My favorite teenager started playing basketball in a local youth recreation program as a fourth grader. During her first game, she was a timid shadow on the court and I am pretty sure that she never touched the ball. Her fear of fouling and lack of confidence caused her to choose to not engage on the court.
I believe in the power of positive reinforcement and have a rule that after each one of my girls’ sporting activities, Matt and I always compliment them on something that they did well. I’ll never forget the look on Matt’s face as he visibly struggled to find something positive to say to Ashley Grace after that game.
Matt ended up placing a bet with our little 10 year old basketball protégé knowing that, given her personality, it would be an effective catalyst for positive change.
He bet that she couldn’t make a foul in the next game. When she proved us wrong (and made a foul) we went to Dairy Queen as a family after the game for ice cream. That first foul was the beginning of a new era as Ashley Grace learned that in order to be successful, you have to engage. Mistakes will surely be made, but in the end engagement is the key.
Over the years, we have watched our daughter turn into a very good defensive player. Today, she is often given the job of guarding players much larger than herself because her quickness and persistence make her incredibly effective at shutting them down. She has learned that no matter what obstacle is placed in her path, success is something that comes from within.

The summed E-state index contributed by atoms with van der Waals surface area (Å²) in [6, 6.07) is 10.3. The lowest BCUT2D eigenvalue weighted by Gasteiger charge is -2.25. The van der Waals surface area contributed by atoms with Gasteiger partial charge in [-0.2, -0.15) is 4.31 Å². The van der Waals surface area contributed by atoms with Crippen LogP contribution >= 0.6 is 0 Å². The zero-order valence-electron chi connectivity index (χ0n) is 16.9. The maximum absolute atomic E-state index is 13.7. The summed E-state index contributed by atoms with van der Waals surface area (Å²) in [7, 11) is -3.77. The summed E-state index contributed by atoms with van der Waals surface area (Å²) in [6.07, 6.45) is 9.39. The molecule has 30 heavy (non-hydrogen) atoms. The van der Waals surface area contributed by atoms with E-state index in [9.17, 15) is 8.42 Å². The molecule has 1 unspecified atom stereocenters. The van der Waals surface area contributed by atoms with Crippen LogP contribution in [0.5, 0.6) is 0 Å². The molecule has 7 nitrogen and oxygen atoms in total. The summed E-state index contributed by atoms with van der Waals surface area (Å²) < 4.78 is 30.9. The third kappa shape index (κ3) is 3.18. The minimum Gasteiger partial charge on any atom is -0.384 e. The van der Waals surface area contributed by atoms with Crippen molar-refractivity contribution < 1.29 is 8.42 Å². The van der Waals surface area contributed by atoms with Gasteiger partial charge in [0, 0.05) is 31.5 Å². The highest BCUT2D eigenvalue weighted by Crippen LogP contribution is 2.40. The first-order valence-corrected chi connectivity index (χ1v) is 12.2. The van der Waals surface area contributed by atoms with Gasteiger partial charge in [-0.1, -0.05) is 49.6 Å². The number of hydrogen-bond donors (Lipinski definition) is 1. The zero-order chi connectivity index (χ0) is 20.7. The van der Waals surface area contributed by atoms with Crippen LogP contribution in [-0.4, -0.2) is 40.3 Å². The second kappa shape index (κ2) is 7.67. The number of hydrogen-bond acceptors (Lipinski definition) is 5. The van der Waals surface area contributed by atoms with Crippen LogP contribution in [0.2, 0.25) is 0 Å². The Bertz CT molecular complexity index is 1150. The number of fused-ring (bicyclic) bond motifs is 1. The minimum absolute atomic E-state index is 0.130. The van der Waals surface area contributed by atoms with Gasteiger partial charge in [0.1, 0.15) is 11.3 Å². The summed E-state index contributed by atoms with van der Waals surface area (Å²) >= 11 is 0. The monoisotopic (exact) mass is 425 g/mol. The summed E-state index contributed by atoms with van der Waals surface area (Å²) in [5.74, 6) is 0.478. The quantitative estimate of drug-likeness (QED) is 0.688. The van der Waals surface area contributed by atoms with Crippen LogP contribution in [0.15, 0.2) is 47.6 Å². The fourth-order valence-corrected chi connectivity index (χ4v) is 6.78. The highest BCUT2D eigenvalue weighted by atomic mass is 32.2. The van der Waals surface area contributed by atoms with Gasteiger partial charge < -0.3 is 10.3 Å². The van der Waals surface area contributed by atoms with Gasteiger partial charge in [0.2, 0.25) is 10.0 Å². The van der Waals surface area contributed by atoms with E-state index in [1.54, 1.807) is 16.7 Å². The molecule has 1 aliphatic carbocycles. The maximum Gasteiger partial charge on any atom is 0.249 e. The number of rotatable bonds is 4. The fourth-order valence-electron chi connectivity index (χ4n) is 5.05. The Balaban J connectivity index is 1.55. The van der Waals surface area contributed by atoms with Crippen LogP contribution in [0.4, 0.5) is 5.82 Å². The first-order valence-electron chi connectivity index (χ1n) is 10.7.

Her days of non-engagement on the basketball court are long behind her. That timid ghost has steadily been replaced with a confident contributor. Thursday evening I watched her sink two free throw shots in the last minute of the game to lead her team to victory. I have to admit that I was blinking back the tears as I watched the composure and strength of character shine through.
As a parent I often struggle with the balance of helping my daughters and letting them learn to do things on their own. Over the years, I have settled into a place where I try to always offer support and direction but at the same time step back enough to allow my girls to become strong and independent young women.
After all, when the buzzer sounds in the game of life, it will be up to them to make the ball drop into the hoop…